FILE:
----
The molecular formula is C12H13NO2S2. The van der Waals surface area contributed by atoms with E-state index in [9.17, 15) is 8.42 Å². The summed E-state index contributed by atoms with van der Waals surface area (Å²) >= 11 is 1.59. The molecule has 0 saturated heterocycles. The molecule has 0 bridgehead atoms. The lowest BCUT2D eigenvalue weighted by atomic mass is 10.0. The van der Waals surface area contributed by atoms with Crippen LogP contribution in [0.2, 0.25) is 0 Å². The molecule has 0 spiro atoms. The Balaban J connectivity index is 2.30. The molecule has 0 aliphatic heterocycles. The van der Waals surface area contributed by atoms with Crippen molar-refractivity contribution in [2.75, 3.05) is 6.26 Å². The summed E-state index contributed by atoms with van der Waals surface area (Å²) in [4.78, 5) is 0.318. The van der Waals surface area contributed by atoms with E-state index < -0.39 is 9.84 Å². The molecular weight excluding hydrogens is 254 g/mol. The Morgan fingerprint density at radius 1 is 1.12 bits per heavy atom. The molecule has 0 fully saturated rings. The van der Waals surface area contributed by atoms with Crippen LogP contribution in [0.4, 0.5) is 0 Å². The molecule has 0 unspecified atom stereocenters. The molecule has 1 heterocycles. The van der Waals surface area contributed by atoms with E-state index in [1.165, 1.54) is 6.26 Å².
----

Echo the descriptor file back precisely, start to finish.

The molecular formula is C12H13NO2S2. The van der Waals surface area contributed by atoms with E-state index in [9.17, 15) is 8.42 Å². The summed E-state index contributed by atoms with van der Waals surface area (Å²) >= 11 is 1.59. The molecule has 0 saturated heterocycles. The molecule has 0 bridgehead atoms. The lowest BCUT2D eigenvalue weighted by atomic mass is 10.0. The van der Waals surface area contributed by atoms with Crippen LogP contribution in [0.2, 0.25) is 0 Å². The molecule has 0 spiro atoms. The Balaban J connectivity index is 2.30. The molecule has 0 aliphatic heterocycles. The van der Waals surface area contributed by atoms with Crippen molar-refractivity contribution in [2.75, 3.05) is 6.26 Å². The summed E-state index contributed by atoms with van der Waals surface area (Å²) in [4.78, 5) is 0.318. The van der Waals surface area contributed by atoms with E-state index < -0.39 is 9.84 Å². The molecular weight excluding hydrogens is 254 g/mol. The Morgan fingerprint density at radius 1 is 1.12 bits per heavy atom. The molecule has 0 fully saturated rings. The van der Waals surface area contributed by atoms with Crippen LogP contribution in [0.4, 0.5) is 0 Å². The molecule has 0 unspecified atom stereocenters. The molecule has 1 heterocycles. The van der Waals surface area contributed by atoms with E-state index in [1.165, 1.54) is 6.26 Å².